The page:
White Sturgeon (Acipenser transmontanus) in the upper Columbia River in British Columbia, Canada, was listed as endangered under the federal Species at Risk Act (SARA) in 2006 as the population is undergoing recruitment failure. One segment of the population resides in the Mid-Columbia River, which is a section of the upper Columbia River located between Hugh L. Keenleyside Dam (Castlegar, BC) and Revelstoke Dam (Revelstoke, BC). This small population segment is comprised of approximately 52 adult White Sturgeon (37 – 92 individuals at 95% confidence level) that are older than when the construction of HLK Dam occurred (1969). Natural recruitment to this population has not been identified. In 2007, BC Hydro began an experimental conservation aquaculture program that has released hatchery-reared juvenile White Sturgeon into the Mid-Columbia River. This program has been ongoing in an attempt to evaluate the feasibility of developing either a self-sustaining or failsafe population in this section of the upper Columbia River.
Over the three years, a total of 12 hatchery-origin juvenile White Sturgeon were captured. Half of the captures had survived one winter prior to capture (age 2); the other half were released in the spring of the capture year. Though sample sizes within years are low, growth since release from the hatchery was calculated for all juveniles. On average the age-1 (released in 2013) fish had grown 5.3 cm in length and gained 0.042 kg. The age-2 fish (released in 2012) had grown 11.6 cm in length and 0.193 kg in weight since release. The fish released in 2012 gained weight at a higher rate than those in 2013, on average gaining 0.174 kg/year. Fish from the 2013 year class, however, grew in length at a higher rate compared to the 2012 year class, increasing 15.0 cm/year on average. Only one juvenile sturgeon was captured from the 2014 year class and as such results cannot be compared to other release years. As a result of low capture rates of juvenile White Sturgeon during these study years (2013-2015), increased capture effort is recommended as well as concentrating effort in locations of previous capture.
The main objectives of this study are to 1) describe juvenile White Sturgeon habitat use, including quality and quantity within the Mid-Columbia River, and 2) determine growth and survival of juveniles released from the conservation aquaculture program. These objectives have been assessed in previous years through both direct (capture efforts) and indirect (telemetry) methods, though direct capture was the focus of the study years reported here.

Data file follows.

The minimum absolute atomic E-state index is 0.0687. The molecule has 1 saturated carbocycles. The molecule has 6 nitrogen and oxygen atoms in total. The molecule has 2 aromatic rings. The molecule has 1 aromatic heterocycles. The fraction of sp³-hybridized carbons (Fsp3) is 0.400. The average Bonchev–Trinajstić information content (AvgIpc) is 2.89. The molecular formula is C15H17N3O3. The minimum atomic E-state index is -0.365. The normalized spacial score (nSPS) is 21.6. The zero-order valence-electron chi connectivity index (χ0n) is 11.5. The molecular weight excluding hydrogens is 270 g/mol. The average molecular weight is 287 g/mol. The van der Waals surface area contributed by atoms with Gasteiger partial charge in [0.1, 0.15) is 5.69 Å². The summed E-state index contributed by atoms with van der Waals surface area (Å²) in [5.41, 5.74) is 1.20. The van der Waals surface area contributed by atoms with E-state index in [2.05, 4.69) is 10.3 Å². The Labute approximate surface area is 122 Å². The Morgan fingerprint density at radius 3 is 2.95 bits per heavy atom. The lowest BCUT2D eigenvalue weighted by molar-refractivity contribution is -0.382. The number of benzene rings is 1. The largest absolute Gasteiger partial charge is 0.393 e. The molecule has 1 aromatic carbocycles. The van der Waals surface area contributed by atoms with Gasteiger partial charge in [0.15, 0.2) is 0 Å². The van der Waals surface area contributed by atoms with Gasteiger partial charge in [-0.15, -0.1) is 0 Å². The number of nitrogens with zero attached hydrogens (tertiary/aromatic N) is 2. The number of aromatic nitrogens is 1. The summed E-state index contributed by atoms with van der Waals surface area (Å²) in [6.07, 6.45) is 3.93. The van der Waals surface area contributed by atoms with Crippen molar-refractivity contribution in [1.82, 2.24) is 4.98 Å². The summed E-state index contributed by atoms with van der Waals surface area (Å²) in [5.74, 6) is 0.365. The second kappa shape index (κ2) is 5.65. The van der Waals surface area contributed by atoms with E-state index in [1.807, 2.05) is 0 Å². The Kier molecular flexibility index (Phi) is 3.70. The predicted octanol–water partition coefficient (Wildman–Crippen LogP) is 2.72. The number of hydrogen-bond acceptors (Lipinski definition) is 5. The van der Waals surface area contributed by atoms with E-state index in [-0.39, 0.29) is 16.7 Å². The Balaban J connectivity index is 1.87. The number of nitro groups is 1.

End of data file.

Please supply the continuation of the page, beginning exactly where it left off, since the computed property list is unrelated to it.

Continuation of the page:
Field sampling was designed to optimize chances of catching juvenile White Sturgeon using previous years’ successes and failures as guidelines. Previous work has also shown that juvenile White Sturgeon within the Columbia River prefer calm, deep (>10 m) areas with fine substrates (Golder 2009b). Additionally, the 2012 acoustic positioning study showed that juvenile White Sturgeon movement is concentrated within the thalweg or in floodplain areas associated with the thalweg, and that movement of juvenile White Sturgeon is greatest early to mid-September (Golder and ONA 2013).
Gillnet and set line sites were established randomly using the general random tessellation stratified (GRTS; Stevens and Olsen 2004) design in R (R Development Core Team). This method provides spatially balanced randomly chosen sample locations. Sites were randomly distributed along the center line of the Mid-Columbia River and distinguished as setline or gill net sites. Over sample sites were also created to replace sites that were rejected during sampling due to logistical concerns (depth, velocity, obstructions) to ensure that randomness and spatial segregation were maintained within the study design. The generated GRTS sites were used as a guideline, and once in the field, sample locations were selected based on targeted water depths (10 – 30 m).
Timing of sampling was targeted in the fall of 2013 (September/October) to coincide with movements (Golder and ONA 2013). Sampling times were expanded over summer and fall (July – October) in both 2014 and 2015 to exploit water temperatures optimal for foraging and expend additional sampling efforts.